In 1952, the American Psychiatric Association (APA) published the first edition of the Diagnostic and Statistical Manual of Mental Disorders. Within its pages was a new diagnosis, gross stress reaction, the precursor to PTSD.

Gross stress reaction, the DSM-I stated, happens to normal people who had lived through traumatic events such as a natural disaster or war combat. However, there was a problem. The diagnosis of gross stress reaction was flawed because it did not address the fact that symptoms lasted more than six months and did not resolve quickly.

In the second edition, the DSM II, published in 1968, deleted the diagnosis associated with the psychiatric problems after a traumatic event. Instead, it added the diagnosis of “adjustment reaction to adult life,” even though there was an ever-growing pile of investigative research telling a different story.

The symptoms of the new diagnosis were very limited with two examples comprised of suicidal thoughts and fear of military combat. However, the most damaging example of the diagnosis in the DSM-II was the inclusion of Ganser syndrome.

Ganser syndrome is a condition where people deliberately and consciously act like they are physically or mentally ill mimicking behaviors of these disorders. Physicians, legal experts, and military leaders saw those who suffered from PTSD as people trying to get out of legal difficulties and military service and received disbelief instead of help.

Finally, in 1980, the American Psychiatric Association added post-traumatic stress disorder to their latest version of the DSM, the DSM-III. This came about because of research involving veterans of the Viet Nam War, Holocaust survivors, and other trauma victims where they linked trauma to symptoms.

The symptoms of PTSD included in the DSM-III established its diagnostic criteria, and, with some revisions, and has carried over until this day in the DSM-5.

A new realization came about the same time that PTSD is a very common disorder affecting 4 out of one hundred men in the U.S. (40%) and 10 of every 100 women (10%) of women living in the united states in their lifetime.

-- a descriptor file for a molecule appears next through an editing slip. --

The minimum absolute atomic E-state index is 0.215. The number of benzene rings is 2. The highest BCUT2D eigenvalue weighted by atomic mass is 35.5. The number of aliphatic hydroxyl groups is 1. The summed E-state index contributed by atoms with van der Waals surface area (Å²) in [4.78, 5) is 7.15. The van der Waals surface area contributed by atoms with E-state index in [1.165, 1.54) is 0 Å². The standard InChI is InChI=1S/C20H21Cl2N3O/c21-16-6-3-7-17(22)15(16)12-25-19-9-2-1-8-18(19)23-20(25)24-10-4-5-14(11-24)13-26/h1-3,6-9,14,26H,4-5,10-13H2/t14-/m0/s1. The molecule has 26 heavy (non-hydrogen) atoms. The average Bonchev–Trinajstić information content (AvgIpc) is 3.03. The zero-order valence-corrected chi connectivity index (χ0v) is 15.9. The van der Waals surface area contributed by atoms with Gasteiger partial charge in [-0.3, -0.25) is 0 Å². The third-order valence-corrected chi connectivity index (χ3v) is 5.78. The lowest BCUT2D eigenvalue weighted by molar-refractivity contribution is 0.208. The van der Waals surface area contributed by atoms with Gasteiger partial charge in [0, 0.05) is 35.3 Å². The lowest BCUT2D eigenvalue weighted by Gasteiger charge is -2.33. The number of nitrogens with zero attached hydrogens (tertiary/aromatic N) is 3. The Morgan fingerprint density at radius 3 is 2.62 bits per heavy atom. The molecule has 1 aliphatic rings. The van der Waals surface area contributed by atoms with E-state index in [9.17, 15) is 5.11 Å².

If one does the math, the numbers are staggering.

The population of the United States today consists of 309 million adults. If half of those adults develop PTSD in their lifetime, it totals approximately 154 million people.

Post-traumatic stress disorder is not just an American problem. As I stated in the beginning, PTSD is a human condition and recent data collecting world statistics indicates that rates of PTSD are much higher in post-conflict countries such as Algeria, Cambodia, Ethiopia, and Gaza.

The two most important realizations from the reclassification of PTSD into a new category Trauma and Stress-Related Disorders, and for our purposes, the criteria symptom, flashbacks.

Flashbacks in Post-Traumatic Stress Disorder and the Brain

emotional fb 1Flashbacks, in PTSD, are waking nightmares where one relives a traumatic event while awake. Flashbacks are devastating to those who experience them as they are a sudden and uncontrollable reliving of something that happened sometimes decades earlier. Flashbacks are akin to vomiting with a stomach virus. You cannot choose when or where it will happen.

Yet, flashbacks are not like a nightmare where the person wakes to realize it was only a dream. People experiencing flashbacks become transported back to the trauma event, reliving it with all its sights, sounds, and fear as though it were happening today.

To understand how flashbacks are so all-consuming, heart-wrenching experiences, we need to look at what is happening in the brain. The key players in flashbacks are the amygdala and the hippocampus.

The amygdala is responsible for processing emotional information, especially fear-related memories. Once again, the fear-response created by the amygdala evolved to ensure the survival of mankind by encoding the information as memories to the threats we encounter. This reaction prepares us for future encounters with the same or similar danger.

The hippocampus is vital for the formation of long-term memory and catalogs the details of our experiences so that recall of those events is possible.

Normally, the hippocampus and amygdala work together to form new memories that become encoded in the brain for quick access later. However, traumatic events change this cooperative system into something quite different.